Warding off pests

18 September 2014

Keeping pests at bay is a daunting challenge for hospitals and other healthcare environments such as doctors surgeries and care homes. By their very nature they are designed to be open buildings with many exit points. They are easy for people to access and easy for pests to access too, explains the British Pest Control Association (BPCA).

Take a hospital, it usually comprises of a sprawling campus with buildings, new and old often connected by purpose-built corridors. The new building may have some pest proofing measures built in whereas the old one will be bereft of such niceties. Often all that’s protecting a patient from the dried (and fresh) bird droppings on the wide stone window ledge of the old building they’re staying in is a thin pane of glass. Once opened it’s a health risk. For a person with a robust constitution, there’s little if any risk from these droppings. For a person with a weakened immune system they are breathing in unhealthy air simply by opening up the window.

"Pests carry diseases," says Richard Moseley, BPCA Technical Manager. "A patient with an open wound for example will be vulnerable to the seemingly innocuous fly. With many hospitals struggling to maintain cleaning standards in the face of cutbacks, despite an increase in patient numbers, it’s imperative that a pest prevention policy is in place." 

Some pests can positively thrive in hospital and healthcare environments. Take bed bugs. Says Richard. "They are fast becoming the bane of a cleaner's life and are proving to be a challenge for the onsite maintenance teams too. What happens if the problem is ignored? It spreads. A ward or a room infested with bed bugs will escalate as staff and visitors move across the building. The bed bug infestation is not normally contained to the rooms at either side of the infested bedroom as it usually is in a hotel. It’s much more challenging to tackle because many areas are affected with no clear pattern of infestation. Early treatment is essential to prevent this insidious spread."


Pest control pointers

BPCA offers these tips if you are a hospital or healthcare establishment considering how best to approach your pest prevention and pest management strategy:

  • Invest in pest consultancy - don't treat pest control as a commodity to be bought in haste only after an outbreak has occurred. Be proactive. Seek professional expert advice. In doing so you will significantly reduce the risk of pest infestations. Make sure that pest control is included in your budget.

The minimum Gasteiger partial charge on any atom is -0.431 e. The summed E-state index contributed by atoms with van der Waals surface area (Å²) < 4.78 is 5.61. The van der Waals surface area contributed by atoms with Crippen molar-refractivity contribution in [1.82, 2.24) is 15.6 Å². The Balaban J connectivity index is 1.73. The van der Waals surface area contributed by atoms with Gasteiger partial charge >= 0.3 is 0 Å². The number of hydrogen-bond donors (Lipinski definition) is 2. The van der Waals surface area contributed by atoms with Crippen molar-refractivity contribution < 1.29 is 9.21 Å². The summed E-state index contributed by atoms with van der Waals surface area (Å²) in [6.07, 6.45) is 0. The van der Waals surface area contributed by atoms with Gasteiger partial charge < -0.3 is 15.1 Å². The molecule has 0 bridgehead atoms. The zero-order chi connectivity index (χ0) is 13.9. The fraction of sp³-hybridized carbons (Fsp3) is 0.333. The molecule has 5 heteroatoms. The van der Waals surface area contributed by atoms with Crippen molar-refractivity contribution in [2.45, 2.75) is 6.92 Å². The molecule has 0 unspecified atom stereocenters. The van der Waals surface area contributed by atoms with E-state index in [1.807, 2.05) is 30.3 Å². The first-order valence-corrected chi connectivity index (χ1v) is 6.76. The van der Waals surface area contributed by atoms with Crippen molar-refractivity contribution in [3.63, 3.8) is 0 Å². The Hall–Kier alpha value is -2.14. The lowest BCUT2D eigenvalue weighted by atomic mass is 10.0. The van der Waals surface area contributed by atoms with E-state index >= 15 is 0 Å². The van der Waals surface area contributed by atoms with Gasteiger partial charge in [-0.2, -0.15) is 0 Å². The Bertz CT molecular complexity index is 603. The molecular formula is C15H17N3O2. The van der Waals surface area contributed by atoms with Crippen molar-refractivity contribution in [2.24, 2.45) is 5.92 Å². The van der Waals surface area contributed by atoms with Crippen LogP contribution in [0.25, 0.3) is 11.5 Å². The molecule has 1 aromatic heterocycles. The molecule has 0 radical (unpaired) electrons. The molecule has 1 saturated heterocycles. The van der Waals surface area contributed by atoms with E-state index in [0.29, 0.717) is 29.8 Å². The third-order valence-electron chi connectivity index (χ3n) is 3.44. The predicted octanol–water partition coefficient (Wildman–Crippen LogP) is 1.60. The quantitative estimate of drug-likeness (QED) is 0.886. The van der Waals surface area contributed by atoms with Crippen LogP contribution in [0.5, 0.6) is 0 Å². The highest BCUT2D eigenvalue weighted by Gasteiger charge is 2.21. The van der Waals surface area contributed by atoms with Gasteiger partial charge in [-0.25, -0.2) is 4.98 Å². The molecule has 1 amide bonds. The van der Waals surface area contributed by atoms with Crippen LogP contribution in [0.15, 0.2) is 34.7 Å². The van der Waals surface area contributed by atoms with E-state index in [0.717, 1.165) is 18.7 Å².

• Ensure that each one of the buildings is surveyed by a qualified technician – one with relevant experience. A good surveyor will know the types of pests that pose a problem, where they are most likely to take hold and how they can be effectively prevented or managed. 
  • Introduce your maintenance teams to your pest control partner so that best practice can be shared and agreed. A combination of early detection training and making your team aware of the pest risk hotspots in your buildings and grounds ensure that any pest outbreak is contained.
  • For the same reasons, give your pest control provider the freedom to speak to your housekeeping and catering teams. Simple measures such as installing the latest fly killers for example can ensure your kitchen is virtually fly free.
  • Make sure that your suppliers work with a BPCA approved pest control provider. Pay close attention to supplies, checking for signs of any pests before accepting them.
  • Look upon your pest control provider as a trusted expert. Give as much unrestricted access as possible so that weak spots in your building and any lapses in best practise can be identified enabling corrective action to be taken swiftly. Your pest control provider knows where to look and will spot any early tell-tale signs that all is not well. 

"A robust pest control and pest prevention strategy, underpinned with thorough site surveys has to be the preferred alternative to fighting outbreaks on a regular basis," concludes Richard.